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SEATTLE, WA-Since 1990, King County has imposed a “capacity charge” to cover the costs of construction new sewer facilities. However, until this last year, the state legislature only allowed a flat rate of $10.50 to be charged to new King County customers whose service requires the addition of capital infrastructure. Now, beginning in 2003, new development in King County will be tagged with significantly increased charges calculated to cover 95% of the costs of new or expanded sewer facilities. The rate increase will apply to all industrial and commercial endeavors as well as residential projects. So says a 30-year plan adopted earlier this week by the Metropolitan King County Council.

Louise Miller of council District 3, chair of the Regional Water Quality Committee, says the plan will promote fairness among ratepayers by ensuring that “growth pays for growth,” an idea she says is not always popular with local developers, some of which voiced their opposition “in this latest go-round.”

Larry Phillips, vice chair, tells GlobeSt the committee attempted to work with the development community to avoid serious impacts on King County’s real estate industry. The challenge, he says, was balancing the need for new infrastructure that will allow for continued growth and development–and the voices of long-time residents who were adverse to paying $1.2 billion for a third treatment plant for the benefit of newcomers.

The capacity charge, which Miller says around the country is often referred to as a “hook-up charge,” is limited by law to pass on costs associated only with new capital infrastructure benefiting new customers. Costs such as maintenance must be shared equally by the entire customer base. With the calculations to determine exactly what is capital infrastructure, being exceptionally complex, Miller says it is better to err on the conservative side than overcharge a new customer and open the county to lawsuits down the road. Thus the plan of passing on 95% of estimated costs.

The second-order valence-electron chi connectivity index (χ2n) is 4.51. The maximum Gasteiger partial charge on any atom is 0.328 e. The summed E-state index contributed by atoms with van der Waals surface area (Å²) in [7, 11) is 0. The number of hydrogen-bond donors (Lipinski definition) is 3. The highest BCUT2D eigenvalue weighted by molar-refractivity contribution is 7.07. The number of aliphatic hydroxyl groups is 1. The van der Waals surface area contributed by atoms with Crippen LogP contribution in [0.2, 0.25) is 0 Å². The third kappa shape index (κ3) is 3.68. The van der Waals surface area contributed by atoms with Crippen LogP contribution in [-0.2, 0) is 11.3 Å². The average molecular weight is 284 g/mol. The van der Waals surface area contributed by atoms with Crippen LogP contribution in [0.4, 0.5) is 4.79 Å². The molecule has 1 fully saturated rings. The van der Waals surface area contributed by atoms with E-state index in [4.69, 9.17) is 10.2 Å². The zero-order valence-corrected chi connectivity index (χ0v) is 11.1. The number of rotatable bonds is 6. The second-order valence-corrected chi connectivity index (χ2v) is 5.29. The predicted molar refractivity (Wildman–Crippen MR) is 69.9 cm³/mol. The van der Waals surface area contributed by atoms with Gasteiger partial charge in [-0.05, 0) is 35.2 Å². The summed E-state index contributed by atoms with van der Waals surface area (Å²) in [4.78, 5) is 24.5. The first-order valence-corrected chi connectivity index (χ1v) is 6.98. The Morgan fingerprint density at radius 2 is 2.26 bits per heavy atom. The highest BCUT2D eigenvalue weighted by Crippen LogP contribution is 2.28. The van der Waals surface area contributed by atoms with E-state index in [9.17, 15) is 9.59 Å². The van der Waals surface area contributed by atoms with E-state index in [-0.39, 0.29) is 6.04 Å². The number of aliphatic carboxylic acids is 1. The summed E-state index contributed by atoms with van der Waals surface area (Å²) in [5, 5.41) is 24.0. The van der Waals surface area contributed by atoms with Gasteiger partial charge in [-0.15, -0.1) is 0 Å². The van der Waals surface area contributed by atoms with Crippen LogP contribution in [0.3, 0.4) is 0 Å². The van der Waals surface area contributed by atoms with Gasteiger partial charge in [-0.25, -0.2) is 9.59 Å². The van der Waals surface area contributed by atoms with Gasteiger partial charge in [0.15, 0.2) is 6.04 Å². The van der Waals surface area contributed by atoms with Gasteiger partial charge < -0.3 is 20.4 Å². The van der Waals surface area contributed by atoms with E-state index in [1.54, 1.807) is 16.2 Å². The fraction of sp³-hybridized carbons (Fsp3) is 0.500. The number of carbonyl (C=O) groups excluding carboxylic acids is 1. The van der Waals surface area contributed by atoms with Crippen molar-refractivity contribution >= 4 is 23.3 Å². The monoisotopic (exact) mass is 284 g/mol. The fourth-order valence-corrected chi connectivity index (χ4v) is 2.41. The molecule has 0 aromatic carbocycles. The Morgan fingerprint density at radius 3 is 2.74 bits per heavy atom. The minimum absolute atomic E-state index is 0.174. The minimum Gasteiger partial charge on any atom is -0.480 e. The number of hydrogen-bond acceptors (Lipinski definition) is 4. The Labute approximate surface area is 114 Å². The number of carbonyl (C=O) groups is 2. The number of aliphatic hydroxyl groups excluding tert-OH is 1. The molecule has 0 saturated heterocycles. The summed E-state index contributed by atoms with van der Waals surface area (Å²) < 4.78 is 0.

Rather than saddling developers with paying for new infrastructure, the plan will allow the first owner of the property to take on the responsibility. Current legislation only allows capacity charges to be made monthly over a period of 15 years. The council plans to seek new legislation that will allow the county to collect the money up front as a one-time fee, which owners could roll into their commercial or residential mortgages if they so chose. Phillips says the 95% figure is the most aggressive in the county and says high-growth West Coast areas, such as Arizona and California, will be watching the outcome closely.

Under the plan, new customers are defined as those who hook up to service between January 1, 2003 and December 31, 2030. The capacity charge will be calculated based on annual estimates of the cost of capital expenditures. An in-depth study conducted every third years. In 2002, the capacity charge will jump to $17.20. The current estimate for 2003 is now figured at $17.60 but may change if anticipated costs rise prior to the July 2, 2002 deadline for setting the rate for the following year.

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